This is not the only hurdle facing the Globe. Brenda Goldstein, a 39-year-old Toronto native and graduate student residing in New York, digitally subscribes to the Times, but she is unwilling to do the same for theGlobe because of what she sees as a noticeable difference in quality. Goldstein reads the Times for its long-form arts and film reporting, as well as its international coverage—areas where she thinks the Globe is lacking. The difference is understandable, seeing as the Times has roughly 1,150 newsroom staff and 24 foreign news bureaus compared to the Globes 300 or so staffers and eight foreign news bureaus (its ninth will be opening soon in Latin America).

Instead of attracting new readers, the Star’s strategy is to appeal to existing ones who are already satisfied with the paper’s coverage. “Our message to them will be, ‘Yes, we’re going to charge, but we’re also going to provide a reason for you to want to pay,” says John Ferri, the Star’s digital editor. This means providing added value online, whether through special projects or more investigative pieces. National Post publisher Douglas Kelly agrees with this approach, saying newspapers must think carefully about the online content that is produced. “When someone subscribes to the National Post, I want them to feel like they’re part of something, and that they are getting great benefit from being part of something,” he says.

Some paywall critics think papers should do more than improve content and count on readers to pony up for digital access. For instance, Mathew Ingram, a senior writer at GigaOM, who wrote about the paywall debate in December, proposes that newspapers should adopt a reward system. It’s a concept that has been termed the “reverse paywall,” which would allow devoted and active readers to collect points after engaging with a website and then redeem them for access to exclusive forums or an opportunity to meet one of the paper’s high-profile writers.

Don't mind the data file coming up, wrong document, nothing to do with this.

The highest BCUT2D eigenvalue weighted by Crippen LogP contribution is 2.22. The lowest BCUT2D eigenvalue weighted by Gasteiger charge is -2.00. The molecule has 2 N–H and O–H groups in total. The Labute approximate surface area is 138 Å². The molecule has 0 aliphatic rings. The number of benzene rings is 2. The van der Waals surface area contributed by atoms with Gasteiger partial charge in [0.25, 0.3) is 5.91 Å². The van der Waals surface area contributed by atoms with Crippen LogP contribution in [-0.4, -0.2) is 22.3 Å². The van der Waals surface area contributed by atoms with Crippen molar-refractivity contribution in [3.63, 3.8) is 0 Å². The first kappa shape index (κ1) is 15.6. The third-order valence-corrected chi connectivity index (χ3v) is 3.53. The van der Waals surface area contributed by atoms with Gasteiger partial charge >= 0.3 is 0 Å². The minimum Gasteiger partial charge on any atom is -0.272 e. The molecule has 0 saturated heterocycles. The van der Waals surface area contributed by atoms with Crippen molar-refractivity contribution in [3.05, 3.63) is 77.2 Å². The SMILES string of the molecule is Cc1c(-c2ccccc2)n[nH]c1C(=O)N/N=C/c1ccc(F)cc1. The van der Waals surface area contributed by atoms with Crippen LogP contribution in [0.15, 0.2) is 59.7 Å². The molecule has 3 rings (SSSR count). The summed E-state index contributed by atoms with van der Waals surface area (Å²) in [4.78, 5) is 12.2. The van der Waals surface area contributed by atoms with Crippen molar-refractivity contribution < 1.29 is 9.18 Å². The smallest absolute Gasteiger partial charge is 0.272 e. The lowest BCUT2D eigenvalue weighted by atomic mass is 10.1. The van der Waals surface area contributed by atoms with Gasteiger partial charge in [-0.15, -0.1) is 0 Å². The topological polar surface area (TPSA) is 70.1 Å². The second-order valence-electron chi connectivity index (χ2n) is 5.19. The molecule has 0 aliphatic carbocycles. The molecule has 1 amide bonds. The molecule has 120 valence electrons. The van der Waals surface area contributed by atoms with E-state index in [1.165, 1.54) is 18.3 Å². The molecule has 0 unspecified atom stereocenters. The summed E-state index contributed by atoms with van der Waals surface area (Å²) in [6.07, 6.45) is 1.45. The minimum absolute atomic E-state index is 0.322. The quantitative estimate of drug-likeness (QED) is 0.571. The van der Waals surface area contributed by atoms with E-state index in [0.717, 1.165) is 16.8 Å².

No matter the model, paywalls are new territory for Canadian newspapers, and the transition will not be seamless. Ferri says the Star is prepared to shoulder that risk. “The New York Times has led the way, and if that had been a total disaster, perhaps there would be greater hesitation. I think there is a growing sense that there’s a case to be made to the public that quality information requires some investment.”

Robert Dawson, a 27-year-old SEO marketing specialist from British Columbia, isn’t convinced. A skimmer of headlines on news sites to stay up to date, he believes that after years of providing free content, it’s unreasonable for papers to start charging. However, he also allows for the chance that, over time, his initial resistance will fade.

“I never thought I would ever pay for music again, but I do,” he says.

Correction: An earlier version of this story stated that the Globe was the first English-language daily to introduce paywalls when in fact the Globe was only one of the first to do so. Also, it was originally reported that Postmedia publications have not yet introduced their own paywalls and that they have announced their plan to do so this year. Postmedia launched paywalls at four publications in August 2012. We regret the errors.